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Serendipity Isn’t Luck

The word “serendipity” was first coined byThomas Walpole, an 18th Century British diarist, who wrote about the Persian story of The Three Princes of Serendip (now Sri Lanka), in which three princes went on a journey “making discoveries, by accidents and sagacity, of things they were not in quest of…”

It was only some time later, after his writings were published in the mid 19th Century, that the meaning we now attribute to the word began to be applied. In the process, one thing seems to have been lost in translation from his original observation that I think still stands true: Sagacitywas involved—a word that has roots in seeking, being observant, wise, and keen. And because luck is just random, it’s this side of serendipity that I want to discuss: chance favors the prepared mind. Serendipity isn’t luck.

How to Accelerate Serendipity

Is it possible to increase the chances of beneficial, happy accidents to occur? Can you accelerateserendipity? For the last few years, I’ve been trying, and I’ve bumped into a few principles along the way.

Just Show Up

We all get invited to things. When I receive an invitation there’s always a temptation to say “oh gosh, it’s going to be so much effort to get there, I think I have to decline,” or “I’m not really sure what the benefit of attending this is—I think I’ll pass.”

A couple of years ago I was awarded a place in one of those Important List of Young People Who’ll Probably Be More Important in the Future lists—you know the kind of thing. The thing is, I was broke. My bank account was empty and I was down to my last handful of cash. To get to the event I’d be using it to pay for a train ticket. It was probably slightly crazy but I spent my last penny to go to a party where a bunch of the other people from the list would be. I didn’t know what I would find there, but I was determined that it would be a room full of opportunity. It was. On the way out I briefly chatted to someone who I would go on to found a company with.

If I hadn’t gone to that party that wouldn’t have happened. Just show up became a rule, and it can be applied to any kind of event or invitation—even things you’re not invited to.

Put Yourself in the Right Place

Location, location, location. If you want to bump into people who are relevant to what you want to achieve, put yourself right in the middle. For my new company we wanted to be right in the middle of the London startup scene, so that meant being as close as possible to the famous Silicon Roundabout of Tech City, East London. The bumping-into-ness factor around our studio is way higher than anywhere else in London for the kind of thing we’re doing.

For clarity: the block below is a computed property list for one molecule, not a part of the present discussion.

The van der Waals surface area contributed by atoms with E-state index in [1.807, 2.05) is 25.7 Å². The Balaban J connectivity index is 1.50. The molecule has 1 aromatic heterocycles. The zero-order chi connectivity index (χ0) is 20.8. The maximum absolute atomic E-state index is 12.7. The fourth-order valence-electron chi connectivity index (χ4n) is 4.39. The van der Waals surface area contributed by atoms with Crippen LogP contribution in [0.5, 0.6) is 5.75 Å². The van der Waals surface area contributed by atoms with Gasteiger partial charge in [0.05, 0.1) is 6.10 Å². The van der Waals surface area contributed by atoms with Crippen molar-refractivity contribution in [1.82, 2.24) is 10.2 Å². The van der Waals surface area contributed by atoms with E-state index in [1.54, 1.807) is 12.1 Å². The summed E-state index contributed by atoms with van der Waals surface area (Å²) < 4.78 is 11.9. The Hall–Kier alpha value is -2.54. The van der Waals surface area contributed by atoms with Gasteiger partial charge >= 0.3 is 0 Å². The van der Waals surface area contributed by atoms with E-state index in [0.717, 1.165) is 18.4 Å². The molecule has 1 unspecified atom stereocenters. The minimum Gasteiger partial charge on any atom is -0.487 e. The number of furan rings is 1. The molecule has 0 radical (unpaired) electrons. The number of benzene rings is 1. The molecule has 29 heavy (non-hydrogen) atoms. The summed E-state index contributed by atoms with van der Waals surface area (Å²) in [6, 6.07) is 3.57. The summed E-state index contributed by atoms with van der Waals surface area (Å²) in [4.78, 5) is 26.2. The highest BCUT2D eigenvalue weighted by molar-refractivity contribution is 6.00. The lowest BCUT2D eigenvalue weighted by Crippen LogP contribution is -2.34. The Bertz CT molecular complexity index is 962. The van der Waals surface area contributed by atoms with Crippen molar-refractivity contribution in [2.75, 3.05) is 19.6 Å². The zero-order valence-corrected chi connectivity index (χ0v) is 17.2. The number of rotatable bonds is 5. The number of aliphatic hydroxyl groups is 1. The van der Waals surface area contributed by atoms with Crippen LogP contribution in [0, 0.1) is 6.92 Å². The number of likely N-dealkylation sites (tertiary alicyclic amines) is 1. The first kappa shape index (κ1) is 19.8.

For you, it might be basing yourself at a research park, or taking a desk at a co-working space, or moving to a different city where there’s a higher density of people doing the thing you want to do. Whatever it is, pay attention to the serendipity factor.

Avoid Zemblanity

When you’re working, take a break occasionally. You can’t work all hours of the day, and bumping into other people is an important factor in making whatever it is that you’re doing a success. Step away from the desk occasionally, get out, speak to people, and just show up.

Zemblanity, a word coined by William Boyd in his book Armadillo in the 1980s, is the polar opposite of serendipity. It’s named after the cold, barren serendipity-less island of Zembla:

So what is the opposite of Serendip, a southern land of spice and warmth, lush greenery and hummingbirds, seawashed, sunbasted? Think of another world in the far north, barren, icebound, cold, a world of flint and stone. Call it Zembla. Ergo: zemblanity, the opposite of serendipity, the faculty of making unhappy, unlucky and expected discoveries by design.

Say “Yes, And…” Instead of “Yes, But…”

This is such a simple thing to try. Any time someone gives you a suggestion, and you feel yourself thinking of playing the devils’ advocate, stop. Starting a sentence with “yes, but” is a surefire way to close down an opportunity—try to think about the other person’s idea or statement and see what you could add. Start with “yes, and…” and go from there! It’s a principle from the world of improv, and I’m often surprised by the happy accidents that result from a simple suggestion to someone.

The rest of the article: here.

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